ABS and MARIN Launch Study on Wind-Assisted Propulsion

An Eco Flettner brand rotor on the coastal freighter Fehn Pollux (file image)

Published Jul 12, 2019 9:26 PM by The Maritime Executive

ABS and Dutch research institute MARIN have launched a confidential industry project to develop methods to validate the performance of modern wind propulsion technologies. The program covers most of the wind-assisted ship propulsion systems on the market today, and its sponsors hope to overcome barriers to adoption by reducing the uncertainty about wind power's potential. 

“As the regulatory framework increases pressure to significantly reduce greenhouse gas emissions, the time is right to explore the potential of wind to generate savings on emissions, fuel and cost. This project has significant potential to reduce barriers to the adoption of sustainable wind propulsion technologies and make a positive contribution to achieving the IMO 2030 and 2050 objectives,” said Gurinder Singh, ABS Global Sustainability Director. 

The project partnership will operate for two years, and its results will remain confidential for another three to five years after its conclusion. Participating industry and academic partners in the venture include the China Ship Scientific Research Center, Vale SA, Delft University of Technology, Dykstra Naval Architects, Berge Bulk and FinOcean Ltd. Flettner rotor startups Anemoi, Norsepower and Eco Flettner and wing sail startup Computed Wing Sail have joined as well.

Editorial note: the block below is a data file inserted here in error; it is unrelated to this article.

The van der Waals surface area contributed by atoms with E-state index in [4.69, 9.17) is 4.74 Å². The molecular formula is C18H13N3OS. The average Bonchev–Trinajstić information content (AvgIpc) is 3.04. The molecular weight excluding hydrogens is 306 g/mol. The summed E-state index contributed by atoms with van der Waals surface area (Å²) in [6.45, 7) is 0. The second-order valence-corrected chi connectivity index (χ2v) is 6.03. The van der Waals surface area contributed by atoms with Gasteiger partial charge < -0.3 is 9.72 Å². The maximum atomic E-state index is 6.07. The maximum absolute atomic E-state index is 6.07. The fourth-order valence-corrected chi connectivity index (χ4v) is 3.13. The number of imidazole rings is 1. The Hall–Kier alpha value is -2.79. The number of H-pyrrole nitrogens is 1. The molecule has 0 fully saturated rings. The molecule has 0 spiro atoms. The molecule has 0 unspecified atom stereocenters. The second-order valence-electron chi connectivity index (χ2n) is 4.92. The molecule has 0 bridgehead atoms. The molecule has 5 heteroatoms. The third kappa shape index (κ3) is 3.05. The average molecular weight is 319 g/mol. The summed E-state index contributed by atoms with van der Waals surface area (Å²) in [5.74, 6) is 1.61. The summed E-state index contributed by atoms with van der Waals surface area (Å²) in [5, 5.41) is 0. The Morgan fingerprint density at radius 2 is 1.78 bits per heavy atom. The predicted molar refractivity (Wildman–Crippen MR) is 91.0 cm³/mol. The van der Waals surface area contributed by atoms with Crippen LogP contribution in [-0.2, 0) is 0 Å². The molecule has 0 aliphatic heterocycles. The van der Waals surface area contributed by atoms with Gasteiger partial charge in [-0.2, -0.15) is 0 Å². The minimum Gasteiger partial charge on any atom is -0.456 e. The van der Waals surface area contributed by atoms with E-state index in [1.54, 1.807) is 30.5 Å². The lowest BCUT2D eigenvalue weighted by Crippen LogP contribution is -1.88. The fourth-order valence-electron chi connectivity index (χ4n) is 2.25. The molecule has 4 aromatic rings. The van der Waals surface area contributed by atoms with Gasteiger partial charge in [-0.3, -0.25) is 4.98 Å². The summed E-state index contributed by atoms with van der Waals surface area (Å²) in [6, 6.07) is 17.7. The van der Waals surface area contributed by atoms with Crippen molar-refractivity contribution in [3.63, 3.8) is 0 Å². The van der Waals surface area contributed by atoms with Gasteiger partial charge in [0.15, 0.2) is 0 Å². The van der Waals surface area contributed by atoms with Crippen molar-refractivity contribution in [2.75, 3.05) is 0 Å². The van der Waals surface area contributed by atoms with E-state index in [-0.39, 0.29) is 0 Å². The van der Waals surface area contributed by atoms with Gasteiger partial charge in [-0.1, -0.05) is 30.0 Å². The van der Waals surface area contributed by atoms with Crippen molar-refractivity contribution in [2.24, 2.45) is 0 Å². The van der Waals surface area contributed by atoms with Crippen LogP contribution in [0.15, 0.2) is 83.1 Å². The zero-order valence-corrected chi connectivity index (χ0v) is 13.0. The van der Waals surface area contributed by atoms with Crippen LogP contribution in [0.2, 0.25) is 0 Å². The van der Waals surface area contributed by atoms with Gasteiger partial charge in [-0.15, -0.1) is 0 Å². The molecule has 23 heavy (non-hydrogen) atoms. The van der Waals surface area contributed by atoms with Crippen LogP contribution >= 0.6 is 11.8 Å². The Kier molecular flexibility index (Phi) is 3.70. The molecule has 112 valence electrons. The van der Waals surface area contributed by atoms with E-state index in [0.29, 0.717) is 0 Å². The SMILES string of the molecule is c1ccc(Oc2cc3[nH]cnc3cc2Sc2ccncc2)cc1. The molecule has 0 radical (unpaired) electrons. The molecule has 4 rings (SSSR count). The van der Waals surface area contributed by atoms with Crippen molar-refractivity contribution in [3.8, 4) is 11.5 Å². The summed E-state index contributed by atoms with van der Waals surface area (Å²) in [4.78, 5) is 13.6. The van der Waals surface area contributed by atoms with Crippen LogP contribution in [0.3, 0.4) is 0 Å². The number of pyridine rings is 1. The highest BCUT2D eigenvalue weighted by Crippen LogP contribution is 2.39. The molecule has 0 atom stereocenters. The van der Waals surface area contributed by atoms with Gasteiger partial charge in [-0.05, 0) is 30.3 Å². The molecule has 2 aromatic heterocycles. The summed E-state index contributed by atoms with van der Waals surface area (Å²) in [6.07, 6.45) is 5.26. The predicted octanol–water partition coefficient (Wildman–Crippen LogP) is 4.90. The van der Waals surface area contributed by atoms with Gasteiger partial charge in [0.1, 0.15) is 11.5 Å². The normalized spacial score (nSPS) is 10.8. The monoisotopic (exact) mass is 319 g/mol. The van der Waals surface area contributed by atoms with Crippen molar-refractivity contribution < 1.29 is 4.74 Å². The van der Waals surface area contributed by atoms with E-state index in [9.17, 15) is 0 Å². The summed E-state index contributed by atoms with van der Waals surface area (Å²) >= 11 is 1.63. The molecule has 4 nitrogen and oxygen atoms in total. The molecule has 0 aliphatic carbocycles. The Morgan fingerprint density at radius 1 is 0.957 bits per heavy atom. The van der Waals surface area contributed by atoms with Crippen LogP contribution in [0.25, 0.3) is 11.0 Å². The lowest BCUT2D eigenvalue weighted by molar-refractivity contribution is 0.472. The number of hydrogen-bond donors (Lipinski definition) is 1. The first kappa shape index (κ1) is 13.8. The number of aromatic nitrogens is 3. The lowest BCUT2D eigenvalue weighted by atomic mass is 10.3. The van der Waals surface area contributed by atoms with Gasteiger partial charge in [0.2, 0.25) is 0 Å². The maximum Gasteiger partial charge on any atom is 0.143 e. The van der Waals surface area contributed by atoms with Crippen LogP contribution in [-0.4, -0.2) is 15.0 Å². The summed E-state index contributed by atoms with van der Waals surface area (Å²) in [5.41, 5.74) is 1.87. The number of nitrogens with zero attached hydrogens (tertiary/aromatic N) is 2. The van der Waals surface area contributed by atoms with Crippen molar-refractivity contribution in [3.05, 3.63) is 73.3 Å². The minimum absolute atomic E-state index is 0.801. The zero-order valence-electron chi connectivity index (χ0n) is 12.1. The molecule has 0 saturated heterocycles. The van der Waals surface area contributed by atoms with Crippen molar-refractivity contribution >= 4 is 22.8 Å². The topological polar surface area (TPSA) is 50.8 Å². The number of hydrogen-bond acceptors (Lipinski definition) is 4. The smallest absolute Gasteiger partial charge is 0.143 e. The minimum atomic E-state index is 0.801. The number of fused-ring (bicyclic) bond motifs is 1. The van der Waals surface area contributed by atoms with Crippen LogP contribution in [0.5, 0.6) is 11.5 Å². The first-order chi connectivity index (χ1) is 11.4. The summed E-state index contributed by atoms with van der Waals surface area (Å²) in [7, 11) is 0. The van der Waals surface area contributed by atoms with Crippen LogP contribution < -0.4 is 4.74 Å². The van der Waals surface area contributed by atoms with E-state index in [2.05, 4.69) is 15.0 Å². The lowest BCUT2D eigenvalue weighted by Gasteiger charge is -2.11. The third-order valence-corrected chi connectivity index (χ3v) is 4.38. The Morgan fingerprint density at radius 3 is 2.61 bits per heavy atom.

Wind-assisted propulsion technologies augment the power of the ship's engine through the use of sails or related devices, converting the kinetic energy of the wind into thrust. The vessel still uses conventional propulsion, but at a reduced rate of fuel consumption. In one recent DNV GL project on the precommercial Eco Flettner rotor design, a prototype unit on a small coastal freighter exceeded power expectations of about 100 kW (130 HP) and 10-20 percent fuel savings in medium wind conditions. The technology's performance varies depending upon vessel speed, wind speed and wind orientation, making it more suitable for some trade routes than others. 

“A major barrier to use of wind energy on board is the shortage of transparent and independently verified methods to predict the performance of wind propulsors. A reliable model will assist in adoption, as the profitability of an investment is in a subjective realm of wide-spread opinions," Patrick Hooijmans, MARIN senior project manager for ships. "Furthermore, the industry can use examples and custom work to demonstrate compliance with statutory and class rules and regulations."